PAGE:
The White House says Deputy Attorney General Rod Rosenstein will meet with President Donald Trump on Thursday, following news reports that the senior Justice Department official was expecting to be fired.
The announcement comes days after The New York Times reported that Rosenstein last year suggested secretly recording President Donald Trump and that he raised the idea of using the 25th Amendment to remove Trump from office for being unfit to govern.
Rosenstein had denied the newspaper report last week.
"At the request of Deputy Attorney General Rod Rosenstein, he and President Trump had an extended conversation to discuss the recent news stories. Because the President is at the United Nations General Assembly and has a full schedule with leaders from around the world, they will meet on Thursday when the President returns to Washington, D.C.," White House Press Secretary Sarah Sanders said Monday.
Some media reports Monday suggested that Rosenstein had discussed resigning while others said he is refusing to leave unless he is fired.
After last week's Times story, Rosenstein said, 'The New York Times's story is inaccurate and factually incorrect. I will not further comment on a story based on anonymous sources who are obviously biased against the department and are advancing their own personal agenda. But let me be clear about this: based on my personal dealing with the President, there is no basis to invoke the 25th Amendment,' he said in a statement.
The 25th amendment outlines a process for the vice president and a majority of the cabinet to remove the president from office if he or she is unable to perform their official duties.
Rosenstein later issued a second statement denying the allegations in even stronger terms: "I never pursued or authorized recording the President and any suggestion that I have ever advocated for the removal of the President is absolutely false."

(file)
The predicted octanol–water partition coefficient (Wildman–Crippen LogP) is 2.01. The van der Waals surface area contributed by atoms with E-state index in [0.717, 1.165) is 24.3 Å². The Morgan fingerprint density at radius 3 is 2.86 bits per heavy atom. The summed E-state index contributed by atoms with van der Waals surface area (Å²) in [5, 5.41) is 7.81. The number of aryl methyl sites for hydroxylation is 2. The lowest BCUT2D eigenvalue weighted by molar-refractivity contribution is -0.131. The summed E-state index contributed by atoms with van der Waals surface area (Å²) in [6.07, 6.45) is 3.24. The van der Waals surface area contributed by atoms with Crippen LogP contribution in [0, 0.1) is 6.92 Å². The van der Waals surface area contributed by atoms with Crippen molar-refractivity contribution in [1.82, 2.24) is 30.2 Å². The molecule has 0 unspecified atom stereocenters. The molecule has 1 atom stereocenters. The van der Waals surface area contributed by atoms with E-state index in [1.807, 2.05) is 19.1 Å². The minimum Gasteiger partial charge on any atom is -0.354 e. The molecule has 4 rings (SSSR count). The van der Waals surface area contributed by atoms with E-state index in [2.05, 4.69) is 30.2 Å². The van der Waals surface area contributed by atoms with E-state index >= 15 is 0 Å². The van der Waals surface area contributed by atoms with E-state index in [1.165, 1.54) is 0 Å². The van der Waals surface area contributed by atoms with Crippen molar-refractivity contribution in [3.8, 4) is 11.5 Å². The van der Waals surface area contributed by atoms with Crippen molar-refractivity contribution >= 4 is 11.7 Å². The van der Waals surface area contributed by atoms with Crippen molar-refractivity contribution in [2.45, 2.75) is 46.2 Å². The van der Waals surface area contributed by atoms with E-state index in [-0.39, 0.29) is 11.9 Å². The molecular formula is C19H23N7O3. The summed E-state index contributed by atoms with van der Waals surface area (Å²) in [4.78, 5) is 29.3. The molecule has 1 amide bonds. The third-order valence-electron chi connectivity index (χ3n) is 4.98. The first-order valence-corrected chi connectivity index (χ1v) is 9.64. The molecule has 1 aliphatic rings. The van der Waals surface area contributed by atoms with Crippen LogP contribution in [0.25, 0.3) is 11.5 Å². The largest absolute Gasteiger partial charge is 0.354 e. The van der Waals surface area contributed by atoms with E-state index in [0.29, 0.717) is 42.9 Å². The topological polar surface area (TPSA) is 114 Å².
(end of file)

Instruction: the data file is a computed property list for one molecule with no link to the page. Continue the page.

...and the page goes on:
A source who was in the room when Rosenstein made the remark about recording the president said in a statement shared with VOA that the comment was made sarcastically. The source said it 'was never discussed with any intention of recording a conversation with the president.'
The deputy attorney general oversees the Special Counsel probe into Russia's interference in the 2016 election. Whether he is fired or resigns on his own could affect who will oversee the Russia investigation.
A Justice Department spokeswoman did not immediately respond to a request for comment.
The allegation about Rosenstein detailed in last week's New York Times story was included in contemporaneous memos kept by ousted Deputy FBI Director Andrew McCabe. The memos, which detailed McCabe's interactions with President Trump and other high-level officials, were later turned over to the special counsel.
In a statement released on Monday, McCabe expressed concern that Rosenstein's departure could jeopardize the Russia probe,.
"If the rumors of Deputy AG Rosenstein's departure are true, I am deeply concerned that it puts that investigation at risk," McCabe said.